In the first stage of infection, known as the haemolymphatic stage, the parasites live in the host’s blood and lymph nodes, where they grow from nondescript little ovals into long squirmy splotches equipped with whip-like flagellae.alter the structure and function of their hosts’ brain cells (the parasites seem have a particular penchant for the hypothalamus, which helps regulate our mood and sleep/wake cycles) and the hosts start to feel and behave strangely.If the infection goes untreated, rabies patients fall deeper into confusion and hallucination, lashing out at imagined threats and hapless bystanders.They lose their ability to sleep, sweat profusely, and finally fall into a paralyzed stupor as their brain function slips into chaos.In the altered states brought on by a rabies infection, animals often lash out at any nearby living thing, but this may be more out of fear than anger.
’s life begins in cat feces, where its eggs (known as “oocytes” or “egg cells”) wait to be picked up by carriers like rats.
When a cyst comes into contact with an inviting host, it sprouts tentacle-like pseudopods and turns into a form known as a trophozoite.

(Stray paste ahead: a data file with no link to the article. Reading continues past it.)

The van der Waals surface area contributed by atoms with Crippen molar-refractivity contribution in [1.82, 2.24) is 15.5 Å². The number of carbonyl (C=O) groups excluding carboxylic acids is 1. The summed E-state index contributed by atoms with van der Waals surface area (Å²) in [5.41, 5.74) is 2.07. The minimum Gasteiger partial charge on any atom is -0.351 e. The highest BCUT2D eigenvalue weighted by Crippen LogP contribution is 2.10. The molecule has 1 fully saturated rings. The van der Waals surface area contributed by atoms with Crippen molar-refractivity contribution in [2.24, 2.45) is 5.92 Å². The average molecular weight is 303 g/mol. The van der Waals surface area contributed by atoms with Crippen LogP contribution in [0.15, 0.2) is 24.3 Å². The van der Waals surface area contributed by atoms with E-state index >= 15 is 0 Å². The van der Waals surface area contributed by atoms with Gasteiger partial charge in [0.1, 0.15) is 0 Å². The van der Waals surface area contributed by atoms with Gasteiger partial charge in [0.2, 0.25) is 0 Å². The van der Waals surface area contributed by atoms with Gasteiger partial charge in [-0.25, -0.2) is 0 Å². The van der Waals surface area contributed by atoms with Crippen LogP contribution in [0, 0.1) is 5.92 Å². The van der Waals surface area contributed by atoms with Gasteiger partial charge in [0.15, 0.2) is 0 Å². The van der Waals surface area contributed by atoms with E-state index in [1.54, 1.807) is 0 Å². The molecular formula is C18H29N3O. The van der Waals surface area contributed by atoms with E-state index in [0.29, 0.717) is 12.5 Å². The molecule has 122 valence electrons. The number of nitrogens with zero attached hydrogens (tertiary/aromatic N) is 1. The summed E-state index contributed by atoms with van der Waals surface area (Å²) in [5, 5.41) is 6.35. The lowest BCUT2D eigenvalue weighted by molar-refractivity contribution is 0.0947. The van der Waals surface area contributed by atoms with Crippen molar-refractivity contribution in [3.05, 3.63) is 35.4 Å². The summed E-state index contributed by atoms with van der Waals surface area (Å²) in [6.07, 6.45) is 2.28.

Once it’s transformed, the trophozoite heads straight for the host’s central nervous system, following nerve fibers inward in search of the brain. As the amoeba divides, multiplies and moves inward, devouring brain cells as it goes, its hosts can go from uncomfortable to incoherent to unconscious in a matter of hours.
We’ve all been warned to stay clear of wild cats and dogs, and never to bother animals we find wandering the streets of a city.
Friendly as they might look, they could easily be carrying the deadly rabies virus, which doesn’t always cause the telltale mouth-foaming — though it does alter its victims’ brain functions in profound ways.
If that all seems a little far from home, though, consider this: Researchers estimate that more than 60 million people in the U. alone currently carry , and most of those have no idea, because the parasite often causes no symptoms at all. If you’re hiking in the wilderness, stay away from warm, stagnant bodies of fresh water, no matter how thirsty you are.